Friday, May 1, 2020

Professional Training: Why I Chose It


I'm continuing to train Tumbleweed in preparation for his training, June 1st.  Some friends have asked why I just don't do it myself.


Answer: Invariably, as you pick up the pressure, young horses will throw you curve balls.  I can handle the curve balls on the ground or ponying, but not in the saddle.  I don't have enough experience with lots of different horses to be ready for what may come--and I want him to have a solid start. If it's just me, I can figure it out, given enough time, but I prefer someone who knows how to handle it right then and there.



A 2 year old horse is a SPONGE. Whatever you teach them now will stick forever. Tumbleweed all but begs me to work with him everyday.  He's full of curiosity and energy.

The trainer I'm sending him to is good at find the "holes."  I'm not. I try to find as many as possible, by continually pushing him a little past his comfort zone, but after what happened with Beautiful Girl that day she blew up--I have doubted my own judgement in that regard.  This particular trainer is the best I've ever known at spotting the problems almost immediately and knowing how to address them.

It is also good for him to work with another person and learn how to survive in a human's world. You never know what the future will bring, and I want him to reach his full human/horse potential.

Also, there are big changes in my herd with Tumbleweed and Foxy. It's like some magic alarm went off in all of them with her and him and they don't want them together anymore. Even Foxy is starting to push him away.

He still has the attitude of a baby, so I think it's nature's way of forcing him to grow up.  His time away in training will help him make an emotional break.

There are down sides, too.  It will, temporarily, change my relationship with him. He'll also be quite upset at being thrust into a new location and training program. I will worry about him, but I feel it's the right path.

6 comments:

  1. I think you are wise to send him away. It’s better to have a good start. Going away will be hard for both of you but it will be good. Like a kid going off to college.

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    1. I think so, too. It will be like a mama sending a kid off into the world—scary. I have a tendency to want to over-protect my horses. I did it with Beautiful Girl. I don’t want to make that mistake with Tweed.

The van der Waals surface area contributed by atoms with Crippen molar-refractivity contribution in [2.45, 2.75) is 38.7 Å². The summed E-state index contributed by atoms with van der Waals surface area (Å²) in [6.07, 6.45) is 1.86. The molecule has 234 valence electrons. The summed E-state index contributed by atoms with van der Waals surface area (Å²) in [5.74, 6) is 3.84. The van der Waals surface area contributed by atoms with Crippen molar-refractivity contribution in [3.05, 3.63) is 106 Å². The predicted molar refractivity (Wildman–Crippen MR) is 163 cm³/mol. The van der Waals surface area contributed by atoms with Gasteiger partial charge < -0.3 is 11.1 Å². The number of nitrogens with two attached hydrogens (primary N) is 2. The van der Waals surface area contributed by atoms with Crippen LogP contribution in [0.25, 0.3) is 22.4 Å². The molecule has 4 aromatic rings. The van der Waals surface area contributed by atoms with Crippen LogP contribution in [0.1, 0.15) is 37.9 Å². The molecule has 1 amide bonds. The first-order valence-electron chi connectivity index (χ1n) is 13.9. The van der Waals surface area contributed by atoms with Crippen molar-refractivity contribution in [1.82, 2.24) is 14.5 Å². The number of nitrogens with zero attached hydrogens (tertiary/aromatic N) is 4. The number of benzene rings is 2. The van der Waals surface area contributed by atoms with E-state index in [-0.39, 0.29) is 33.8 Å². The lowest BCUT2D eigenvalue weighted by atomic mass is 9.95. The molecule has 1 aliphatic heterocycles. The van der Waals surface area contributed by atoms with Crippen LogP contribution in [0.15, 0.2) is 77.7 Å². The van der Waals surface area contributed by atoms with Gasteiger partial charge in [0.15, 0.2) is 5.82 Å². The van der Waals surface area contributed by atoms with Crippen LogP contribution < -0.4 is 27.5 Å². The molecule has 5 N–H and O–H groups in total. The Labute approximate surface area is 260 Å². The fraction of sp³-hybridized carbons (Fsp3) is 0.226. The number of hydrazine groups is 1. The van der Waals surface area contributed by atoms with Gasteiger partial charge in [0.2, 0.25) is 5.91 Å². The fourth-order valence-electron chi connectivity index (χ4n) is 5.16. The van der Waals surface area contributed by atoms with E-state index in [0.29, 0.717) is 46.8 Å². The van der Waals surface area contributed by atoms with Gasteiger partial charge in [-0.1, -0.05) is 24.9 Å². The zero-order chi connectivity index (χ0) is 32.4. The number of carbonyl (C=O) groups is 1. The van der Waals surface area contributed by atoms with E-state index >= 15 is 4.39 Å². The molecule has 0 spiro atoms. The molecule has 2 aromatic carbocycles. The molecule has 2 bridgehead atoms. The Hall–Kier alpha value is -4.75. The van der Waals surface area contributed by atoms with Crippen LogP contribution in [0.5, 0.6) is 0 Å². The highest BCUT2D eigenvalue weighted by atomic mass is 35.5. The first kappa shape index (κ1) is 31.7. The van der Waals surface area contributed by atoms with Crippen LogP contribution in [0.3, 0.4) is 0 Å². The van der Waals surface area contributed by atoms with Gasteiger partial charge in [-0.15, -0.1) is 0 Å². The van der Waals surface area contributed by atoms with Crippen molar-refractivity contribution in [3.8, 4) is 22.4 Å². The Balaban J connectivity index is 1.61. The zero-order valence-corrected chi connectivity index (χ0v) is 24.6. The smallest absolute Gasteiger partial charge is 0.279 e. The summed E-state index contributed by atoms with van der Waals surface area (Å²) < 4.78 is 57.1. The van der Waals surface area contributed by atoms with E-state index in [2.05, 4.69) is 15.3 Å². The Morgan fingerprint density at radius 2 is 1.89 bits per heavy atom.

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  2. Never apologize for getting a trainer to work with your horse. Acknowledging our own limitations is just good horsemanship. I am going to have to send Drifter out at some point, as I know I won't be able to get enough time in the saddle for him when he needs it, plus I want him to learn all about being a ranch horse, it's what he is bred to do.
    I wouldn't worry too much about him being upset about being in a new place- his intelligence and curiosity will probably be strong enough to give him lots to think about, and horses live so much in the moment, he will enjoy new sights and sounds and things to do.

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    1. Good point. I think you’re right. He is so curious, he will probably love the daily work. I don’t challenge him around here nearly as much as he wants. Thanks for the encouragement. And I agree it’s good to be honest about our limitations.

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  3. I think it's a great idea to send him for training. As much as we'd like to be able to do it all ourselves, sometimes its just not possible with a young horse. I'm sure he'll enjoy his time learning new things. I know you'll miss him and he you but he'll be back before you know it.

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    1. Thank you for the encouragement. It really helps to believe I’m doing the right thing by him. 🙏👍

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